The overhead from semi-sync in this case is ~200 microseconds per commit. I don't think that is a big deal for most use cases.

datacharmer said...

@mysqlscott,
it's a 1GB/s connection.
But I have also a 100mb connection on those machines. Using the slower NIC I get this:

$ time mysql < employees.sql

real 2m41.270s
user 0m3.664s
sys 0m4.985s

Dimitri said...

Guiseppe,

with all my respect, but what do you see wrong here?.. - the case you're comparing is similar to compare an I/O WRITE test, like:

write();
write();
...
write():

vs

write(); fsync();
write(); fsync();
...
write(); fsync();

for sure in case you're waiting for every write sync you'll be slower comparing to writing to the filesystem buffer..

same for semi-sync replication, and sure there is a cost.

Rgds,
-Dimitri

datacharmer said...

@Dimitri,
I don't see anything wrong. I was not expecting the impact on performance to be so high. That's all.

I am trying to figure out if such impact is acceptable or not.

P.S. My name is Giuseppe

hingo said...

Giuseppe, we seem to often be engaged with the same thoughts without knowing it!

Did you notice my tests in this area http://openlife.cc/blogs/2011/may/drbd-and-semi-sync-shootout-large-server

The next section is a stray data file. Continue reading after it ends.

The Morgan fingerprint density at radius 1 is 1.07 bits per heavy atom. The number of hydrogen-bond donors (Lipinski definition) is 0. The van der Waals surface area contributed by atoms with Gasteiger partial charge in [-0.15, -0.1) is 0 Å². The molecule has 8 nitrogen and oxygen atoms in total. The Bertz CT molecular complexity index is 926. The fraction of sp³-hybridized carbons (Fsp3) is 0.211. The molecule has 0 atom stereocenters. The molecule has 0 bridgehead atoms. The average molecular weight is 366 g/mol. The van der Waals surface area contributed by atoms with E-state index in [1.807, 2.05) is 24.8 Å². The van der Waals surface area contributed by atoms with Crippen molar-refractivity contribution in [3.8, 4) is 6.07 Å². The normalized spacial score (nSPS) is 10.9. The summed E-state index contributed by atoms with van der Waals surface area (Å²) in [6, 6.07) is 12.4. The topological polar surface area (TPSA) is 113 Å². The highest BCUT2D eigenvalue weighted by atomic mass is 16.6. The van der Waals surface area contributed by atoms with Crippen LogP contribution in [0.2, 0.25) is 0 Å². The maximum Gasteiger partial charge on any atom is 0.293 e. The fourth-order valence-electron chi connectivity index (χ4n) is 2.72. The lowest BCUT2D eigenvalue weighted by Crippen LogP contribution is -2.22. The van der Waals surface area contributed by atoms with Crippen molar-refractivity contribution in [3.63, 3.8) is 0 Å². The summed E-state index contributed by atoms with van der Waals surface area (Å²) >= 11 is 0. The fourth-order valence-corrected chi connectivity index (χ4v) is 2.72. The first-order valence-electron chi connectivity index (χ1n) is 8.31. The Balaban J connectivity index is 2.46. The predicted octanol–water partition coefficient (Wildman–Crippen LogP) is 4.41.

In my tests: Having innodb_flush_log_at_trx_commit=1 and sync_binlog=1 using semi sync replication adds negligible overhead. What's better, with semi-sync replication I can safely set sync_binlog=0 (it's already replicated, no need to sync it locally) and get hugely improved performance over a single node system.

I assume you did not sync after each commit, did you?

datacharmer said...

@hingo,
I was using sync_binlog=0, yes.

Dimitri said...

Giuseppe,

the cost here is a cost of the round trip of a packets between nodes. BTW, did you monitor a network activity during both tests?.. - I'm curious if it'll be the same rates in packets/sec and KB/sec. (As well it's very possible that NO DELAY option is not used on the sockets and short delays are added on each packet - so some network tuning should be also involved).

Rgds,
-Dimitri

Daniƫl van Eeden said...

I think some people will use it like this:

They have a async replication with both master and slave configured with sync_binlog=1 and innodb_flush_log_at_trx_commit=1 and other durability settings.

After switching to semi-sync they will relax the durability settings as it's more-or-less guaranteed that the data will also be on one of the slaves.

In that case the performance penaly might be acceptable for some.